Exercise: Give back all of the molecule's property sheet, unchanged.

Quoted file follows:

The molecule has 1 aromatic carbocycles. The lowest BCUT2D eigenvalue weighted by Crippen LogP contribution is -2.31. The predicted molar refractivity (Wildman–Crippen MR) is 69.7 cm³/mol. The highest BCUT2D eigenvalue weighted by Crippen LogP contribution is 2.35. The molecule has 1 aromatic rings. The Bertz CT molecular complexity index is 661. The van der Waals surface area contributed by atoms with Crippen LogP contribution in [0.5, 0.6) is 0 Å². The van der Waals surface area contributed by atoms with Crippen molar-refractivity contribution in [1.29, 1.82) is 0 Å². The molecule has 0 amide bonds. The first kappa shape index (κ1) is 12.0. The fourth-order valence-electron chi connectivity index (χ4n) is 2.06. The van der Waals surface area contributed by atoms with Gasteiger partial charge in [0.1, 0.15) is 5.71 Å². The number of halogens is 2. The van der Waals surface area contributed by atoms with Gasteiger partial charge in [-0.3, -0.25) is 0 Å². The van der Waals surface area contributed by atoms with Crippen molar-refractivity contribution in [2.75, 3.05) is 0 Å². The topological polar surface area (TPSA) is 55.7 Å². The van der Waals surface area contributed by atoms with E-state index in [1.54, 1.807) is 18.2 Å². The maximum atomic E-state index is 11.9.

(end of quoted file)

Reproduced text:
The molecule has 1 aromatic carbocycles. The lowest BCUT2D eigenvalue weighted by Crippen LogP contribution is -2.31. The predicted molar refractivity (Wildman–Crippen MR) is 69.7 cm³/mol. The highest BCUT2D eigenvalue weighted by Crippen LogP contribution is 2.35. The molecule has 1 aromatic rings. The Bertz CT molecular complexity index is 661. The van der Waals surface area contributed by atoms with Crippen LogP contribution in [0.5, 0.6) is 0 Å². The van der Waals surface area contributed by atoms with Crippen molar-refractivity contribution in [1.29, 1.82) is 0 Å². The molecule has 0 amide bonds. The first kappa shape index (κ1) is 12.0. The fourth-order valence-electron chi connectivity index (χ4n) is 2.06. The van der Waals surface area contributed by atoms with Gasteiger partial charge in [0.1, 0.15) is 5.71 Å². The number of halogens is 2. The van der Waals surface area contributed by atoms with Gasteiger partial charge in [-0.3, -0.25) is 0 Å². The van der Waals surface area contributed by atoms with Crippen molar-refractivity contribution in [2.75, 3.05) is 0 Å². The topological polar surface area (TPSA) is 55.7 Å². The van der Waals surface area contributed by atoms with E-state index in [1.54, 1.807) is 18.2 Å². The maximum atomic E-state index is 11.9.